Open Access. Powered by Scholars. Published by Universities.®

Molecular Biology Commons

Open Access. Powered by Scholars. Published by Universities.®

Developmental Biology

University of Massachusetts Medical School

Male fertility

Articles 1 - 2 of 2

Full-Text Articles in Molecular Biology

Intraflagellar Transport Protein Ift20 Is Essential For Male Fertility And Spermiogenesis In Mice, Zhengang Zhang, Wei Li, Yong Zhang, Ling Zhang, Maria E. Teves, Hong Liu, Jerome F. Strauss 3rd, Gregory J. Pazour, James A. Foster, Rex A. Hess, Zhibing Zhang Nov 2016

Intraflagellar Transport Protein Ift20 Is Essential For Male Fertility And Spermiogenesis In Mice, Zhengang Zhang, Wei Li, Yong Zhang, Ling Zhang, Maria E. Teves, Hong Liu, Jerome F. Strauss 3rd, Gregory J. Pazour, James A. Foster, Rex A. Hess, Zhibing Zhang

University of Massachusetts Medical School Faculty Publications

Intraflagellar transport (IFT) is a conserved mechanism thought to be essential for the assembly and maintenance of cilia and flagella. However, little is known about its role in mammalian sperm flagella formation. To fill this gap, we disrupted the Ift20 gene in male germ cells. Homozygous mutant mice were infertile with significantly reduced sperm counts and motility. In addition, abnormally shaped elongating spermatid heads and bulbous round spermatids were found in the lumen of the seminiferous tubules. Electron microscopy revealed increased cytoplasmic vesicles, fiber-like structures, abnormal accumulation of mitochondria and a decrease in mature lysosomes. The few developed sperm had ...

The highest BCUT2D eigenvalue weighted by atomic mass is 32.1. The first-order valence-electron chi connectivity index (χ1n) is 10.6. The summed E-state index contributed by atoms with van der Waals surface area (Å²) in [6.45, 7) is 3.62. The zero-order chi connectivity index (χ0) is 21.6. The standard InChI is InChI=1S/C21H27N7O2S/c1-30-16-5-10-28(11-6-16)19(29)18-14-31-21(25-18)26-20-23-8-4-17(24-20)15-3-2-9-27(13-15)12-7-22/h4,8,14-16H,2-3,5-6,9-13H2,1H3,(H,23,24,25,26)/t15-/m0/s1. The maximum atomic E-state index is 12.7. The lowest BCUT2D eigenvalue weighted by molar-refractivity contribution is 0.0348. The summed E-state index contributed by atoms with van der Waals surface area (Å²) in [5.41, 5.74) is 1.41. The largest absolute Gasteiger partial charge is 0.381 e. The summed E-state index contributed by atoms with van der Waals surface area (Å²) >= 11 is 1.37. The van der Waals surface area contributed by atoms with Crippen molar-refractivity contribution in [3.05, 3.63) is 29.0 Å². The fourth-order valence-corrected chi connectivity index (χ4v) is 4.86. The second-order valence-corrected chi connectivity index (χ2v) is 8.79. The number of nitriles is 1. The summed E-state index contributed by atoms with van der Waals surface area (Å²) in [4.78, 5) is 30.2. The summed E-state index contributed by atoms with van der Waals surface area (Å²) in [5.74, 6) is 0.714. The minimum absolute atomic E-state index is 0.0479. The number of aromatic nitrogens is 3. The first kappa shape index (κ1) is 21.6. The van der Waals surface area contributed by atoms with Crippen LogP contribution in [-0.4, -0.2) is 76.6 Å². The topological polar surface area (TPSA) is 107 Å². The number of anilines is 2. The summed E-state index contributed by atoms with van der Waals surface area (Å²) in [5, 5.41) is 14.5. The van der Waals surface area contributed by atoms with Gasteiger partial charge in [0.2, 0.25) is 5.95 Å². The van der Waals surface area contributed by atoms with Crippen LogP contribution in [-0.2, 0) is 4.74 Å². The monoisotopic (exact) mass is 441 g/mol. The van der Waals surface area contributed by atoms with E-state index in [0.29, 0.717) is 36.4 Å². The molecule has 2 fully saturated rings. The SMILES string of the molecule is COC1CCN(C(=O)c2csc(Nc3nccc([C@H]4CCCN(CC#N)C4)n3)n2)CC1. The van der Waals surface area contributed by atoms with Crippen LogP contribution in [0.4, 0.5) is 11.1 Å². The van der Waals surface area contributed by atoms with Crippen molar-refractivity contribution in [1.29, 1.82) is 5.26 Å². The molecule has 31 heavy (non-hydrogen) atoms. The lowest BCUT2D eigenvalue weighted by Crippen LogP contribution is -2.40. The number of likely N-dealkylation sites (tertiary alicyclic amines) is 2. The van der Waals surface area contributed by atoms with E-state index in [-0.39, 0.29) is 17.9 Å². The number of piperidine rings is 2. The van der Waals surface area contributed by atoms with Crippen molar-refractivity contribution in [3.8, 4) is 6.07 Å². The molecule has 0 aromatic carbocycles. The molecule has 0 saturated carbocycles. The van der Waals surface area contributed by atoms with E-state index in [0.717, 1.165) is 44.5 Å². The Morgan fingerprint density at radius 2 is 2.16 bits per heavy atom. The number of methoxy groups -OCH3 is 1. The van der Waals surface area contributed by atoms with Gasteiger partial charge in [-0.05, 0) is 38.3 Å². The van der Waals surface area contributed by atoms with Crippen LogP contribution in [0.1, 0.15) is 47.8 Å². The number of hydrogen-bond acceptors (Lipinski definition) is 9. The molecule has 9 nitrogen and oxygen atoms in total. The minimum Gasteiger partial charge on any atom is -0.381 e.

The Embryonic Mir-35 Family Of Micrornas Promotes Multiple Aspects Of Fecundity In Caenorhabditis Elegans, Katherine Mcjunkin, Victor R. Ambros Jul 2014

The Embryonic Mir-35 Family Of Micrornas Promotes Multiple Aspects Of Fecundity In Caenorhabditis Elegans, Katherine Mcjunkin, Victor R. Ambros

Program in Molecular Medicine Publications and Presentations

MicroRNAs guide many aspects of development in all metazoan species. Frequently, microRNAs are expressed during a specific developmental stage to perform a temporally defined function. The C. elegans mir-35-42 microRNAs are expressed abundantly in oocytes and early embryos and are essential for embryonic development. Here, we show that these embryonic microRNAs surprisingly also function to control the number of progeny produced by adult hermaphrodites. Using a temperature-sensitive mir-35-42 family mutant (a deletion of the mir-35-41 cluster), we demonstrate three distinct defects in hermaphrodite fecundity. At permissive temperatures, a mild sperm defect partially reduces hermaphrodite fecundity. At restrictive temperatures, somatic gonad ...